Sphinx perelegans WO, the Elegant Sphinx: The basic body colour can be either glaucous or apple-green, without the earlier body tubercles. The oblique side stripes are white, edged with purple. The horn is sky blue. The spiracles are pale orange and the anal flap is edged with yellow.

Sphinx sequoiae WO, the Sequoiae Sphinx:

Larvae feed on California juniper (Juniperus californica) and Rocky Mountain juniper (J. osteosperma).

Sphinx vashti WO, the Snowberry Sphinx

Larvae feed on the common snowberry (Symphoricarpos albus) and on coralberry (S. orbiculatus).

Note the two golden lines of slightly raised bumps, one just behind the head, the other on the thorax.

Smerinthini Tribe:

Pachysphinx modesta BAMONA, the Modest Sphinx or Poplar Sphinx

Larvae feed on poplars and cottonwood. The anal horn is greatly reduced in the final instar.

Pachysphinx occidentalis WO, the Big Poplar Sphinx

Larvae feed on cottonwood and poplar (Populus) and willow (Salix).

Larvae are very chunky with little to distinguish them from Pachysphinx modesta.

Paonias excaecata WO, the Blinded Sphinx

Larvae accept willows, birches, and cherries. I have also found them in the wild on oak in eastern Canada.

Skin is quite granulous.

Paonias myops BAMONA, the Small-eyed Sphinx

Wild cherry species are the favorites as larval foodplants, but eggs will also be deposited on birches and other forest trees.

There are varying degrees in the amount of red markings along the sides.

Smerinthus ophthalmica WO: Ophthalmica larvae resemble cerisyi larvae, both being pale green, with granular skin, pale lateral diagonal lines, faint red spiracular circles, and very pale longitudinal lines running from head to more pronounced anal diagonal line. Larvae have green heads bounded dorsally with pale yellow inverted "V". Note blue horn.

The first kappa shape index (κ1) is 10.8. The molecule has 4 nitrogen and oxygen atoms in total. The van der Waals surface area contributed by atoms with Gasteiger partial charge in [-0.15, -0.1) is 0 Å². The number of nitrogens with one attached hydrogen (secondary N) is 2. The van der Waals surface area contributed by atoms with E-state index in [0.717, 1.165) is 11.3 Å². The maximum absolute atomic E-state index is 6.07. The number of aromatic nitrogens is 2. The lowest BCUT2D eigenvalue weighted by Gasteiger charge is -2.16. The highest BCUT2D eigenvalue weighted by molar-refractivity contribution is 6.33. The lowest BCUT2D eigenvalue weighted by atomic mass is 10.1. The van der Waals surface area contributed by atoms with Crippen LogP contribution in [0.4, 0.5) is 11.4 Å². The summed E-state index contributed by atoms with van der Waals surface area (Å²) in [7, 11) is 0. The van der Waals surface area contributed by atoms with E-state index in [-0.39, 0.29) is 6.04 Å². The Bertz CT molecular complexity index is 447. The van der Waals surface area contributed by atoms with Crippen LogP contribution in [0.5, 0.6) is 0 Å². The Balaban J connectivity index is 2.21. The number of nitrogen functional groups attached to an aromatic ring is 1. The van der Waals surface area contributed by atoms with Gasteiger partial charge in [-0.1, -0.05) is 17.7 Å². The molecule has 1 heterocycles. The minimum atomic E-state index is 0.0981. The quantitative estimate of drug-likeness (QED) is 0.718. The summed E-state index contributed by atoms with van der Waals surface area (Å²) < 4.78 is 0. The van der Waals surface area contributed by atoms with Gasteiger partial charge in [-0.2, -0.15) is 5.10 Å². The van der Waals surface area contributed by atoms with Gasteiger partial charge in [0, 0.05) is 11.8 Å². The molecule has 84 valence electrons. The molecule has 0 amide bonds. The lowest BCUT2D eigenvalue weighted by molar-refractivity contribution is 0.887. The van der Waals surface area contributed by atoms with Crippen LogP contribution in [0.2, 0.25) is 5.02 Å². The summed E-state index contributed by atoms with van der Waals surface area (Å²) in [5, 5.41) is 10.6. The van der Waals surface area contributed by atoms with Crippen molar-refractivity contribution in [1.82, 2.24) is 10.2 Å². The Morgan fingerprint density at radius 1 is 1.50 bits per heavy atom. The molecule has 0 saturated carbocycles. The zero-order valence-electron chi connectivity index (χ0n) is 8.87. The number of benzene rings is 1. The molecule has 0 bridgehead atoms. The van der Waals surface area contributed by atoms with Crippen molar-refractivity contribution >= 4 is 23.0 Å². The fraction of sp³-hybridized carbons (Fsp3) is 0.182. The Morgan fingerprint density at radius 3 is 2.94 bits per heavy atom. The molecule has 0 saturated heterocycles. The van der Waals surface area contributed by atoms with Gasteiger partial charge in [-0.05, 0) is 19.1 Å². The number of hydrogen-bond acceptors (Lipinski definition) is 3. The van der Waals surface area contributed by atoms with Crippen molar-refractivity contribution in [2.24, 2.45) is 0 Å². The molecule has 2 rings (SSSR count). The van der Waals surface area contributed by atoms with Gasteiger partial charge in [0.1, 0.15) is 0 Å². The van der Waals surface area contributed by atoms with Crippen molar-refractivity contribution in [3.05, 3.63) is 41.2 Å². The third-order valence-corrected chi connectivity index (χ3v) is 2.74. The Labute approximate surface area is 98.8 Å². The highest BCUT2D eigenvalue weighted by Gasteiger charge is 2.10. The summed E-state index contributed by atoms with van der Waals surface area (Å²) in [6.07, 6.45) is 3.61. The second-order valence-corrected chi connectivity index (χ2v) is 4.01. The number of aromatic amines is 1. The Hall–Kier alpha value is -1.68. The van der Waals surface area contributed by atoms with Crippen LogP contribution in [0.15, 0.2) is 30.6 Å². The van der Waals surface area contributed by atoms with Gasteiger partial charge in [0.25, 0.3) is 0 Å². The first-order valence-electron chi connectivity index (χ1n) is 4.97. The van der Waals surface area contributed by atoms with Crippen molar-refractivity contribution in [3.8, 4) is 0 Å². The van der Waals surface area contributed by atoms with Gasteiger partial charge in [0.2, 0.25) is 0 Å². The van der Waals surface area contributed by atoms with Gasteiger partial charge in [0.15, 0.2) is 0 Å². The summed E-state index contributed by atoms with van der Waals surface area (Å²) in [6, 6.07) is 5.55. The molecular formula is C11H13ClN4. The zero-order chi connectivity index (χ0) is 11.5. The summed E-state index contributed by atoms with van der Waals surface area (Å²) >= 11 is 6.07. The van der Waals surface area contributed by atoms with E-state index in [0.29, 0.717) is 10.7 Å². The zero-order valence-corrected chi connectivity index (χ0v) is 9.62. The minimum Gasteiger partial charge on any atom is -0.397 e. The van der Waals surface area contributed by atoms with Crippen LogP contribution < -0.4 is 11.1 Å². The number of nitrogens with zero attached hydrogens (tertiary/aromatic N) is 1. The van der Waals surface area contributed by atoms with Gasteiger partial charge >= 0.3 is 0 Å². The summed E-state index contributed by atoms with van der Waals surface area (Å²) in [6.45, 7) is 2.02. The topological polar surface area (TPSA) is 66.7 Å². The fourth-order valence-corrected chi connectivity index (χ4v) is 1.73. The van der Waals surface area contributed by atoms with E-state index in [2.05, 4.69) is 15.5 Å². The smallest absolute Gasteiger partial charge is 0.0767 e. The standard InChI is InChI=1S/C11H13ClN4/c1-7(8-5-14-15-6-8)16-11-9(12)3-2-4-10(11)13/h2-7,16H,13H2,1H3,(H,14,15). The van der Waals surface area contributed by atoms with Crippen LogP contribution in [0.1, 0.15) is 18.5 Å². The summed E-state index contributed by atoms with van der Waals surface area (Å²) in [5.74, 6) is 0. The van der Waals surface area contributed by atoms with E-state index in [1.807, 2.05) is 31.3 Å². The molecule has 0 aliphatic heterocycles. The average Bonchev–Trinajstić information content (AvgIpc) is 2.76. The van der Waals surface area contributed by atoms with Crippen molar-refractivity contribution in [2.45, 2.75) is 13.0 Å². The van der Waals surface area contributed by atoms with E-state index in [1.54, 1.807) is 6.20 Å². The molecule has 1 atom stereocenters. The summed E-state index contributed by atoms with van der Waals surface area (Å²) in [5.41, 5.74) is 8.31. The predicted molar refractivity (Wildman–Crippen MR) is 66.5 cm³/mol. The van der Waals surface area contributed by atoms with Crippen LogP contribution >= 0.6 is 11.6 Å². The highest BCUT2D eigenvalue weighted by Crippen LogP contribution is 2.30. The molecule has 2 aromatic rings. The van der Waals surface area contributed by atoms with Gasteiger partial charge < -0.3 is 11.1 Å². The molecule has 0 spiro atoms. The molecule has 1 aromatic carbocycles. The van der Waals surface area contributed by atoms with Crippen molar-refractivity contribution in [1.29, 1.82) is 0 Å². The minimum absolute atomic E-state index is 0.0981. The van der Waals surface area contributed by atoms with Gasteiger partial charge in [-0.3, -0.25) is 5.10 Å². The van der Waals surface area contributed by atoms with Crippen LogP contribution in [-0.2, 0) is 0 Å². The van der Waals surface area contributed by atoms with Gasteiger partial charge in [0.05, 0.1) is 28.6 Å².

Macroglossinae subfamily

Dilophonotini tribe:

Hemaris thetis WO/EB,

Larval host plants include Snowberry (Symphoricarpos), honeysuckle (Lonicera), Coralberry, viburnums, high bush cranberry and hawthorn (Crataegus).

Horn is black with a slightly lighter base. This western species was formerly classified as H. diffinis or H. senta. Those species west of the Continental Divide are now classified as H. thetis.

Macroglossini tribe:

Arctonotus lucidus WO, the Pacific Green Sphinx or Bear Sphinx

Larvae feed on evening primrose (Oenothera dentata var. campestris) and clarkias. David Wikle fed them on both Mexican evening primrose, Oenothera berlandieri and evening primrose, Oenothera biennis. Earlier instars are green. Eye at dorsal posterior appears in fifth instar.

Hyles gallii WO, the Bedstraw Hawk Moth or Gallium Sphinx

This species is not reported in Chippewa, but it has been recorded in eastern Wisconsin counties. I suspect it is present.
Larvae come in black and in brown forms and often feed on Epilobium (fireweed).

Hyles lineata WO, the White-lined Sphinx

Larvae are highly varied and feed on a great diversity of plants including willow weed (Epilobium), four o'clock (Mirabilis), apple (Malus), evening primrose (Oenothera), elm (Ulmus), grape (Vitis), tomato (Lycopersicon), purslane (Portulaca), and Fuschia.
All larvae seem, however, to have the red/black swellings split by dorso-lateral lines.

Proserpinus clarkiae WO, Clark's Sphinx,

Larvae feed on elegant fairyfan (Clarkia unguiculata) in the evening primrose family (Onagraceae).

Proserpinus flavofasciata WO, Yellow-banded Day Sphinx,

Larvae feed on willow weed (Epilobium) and possibly thimbleberry (Rubus parviflorus).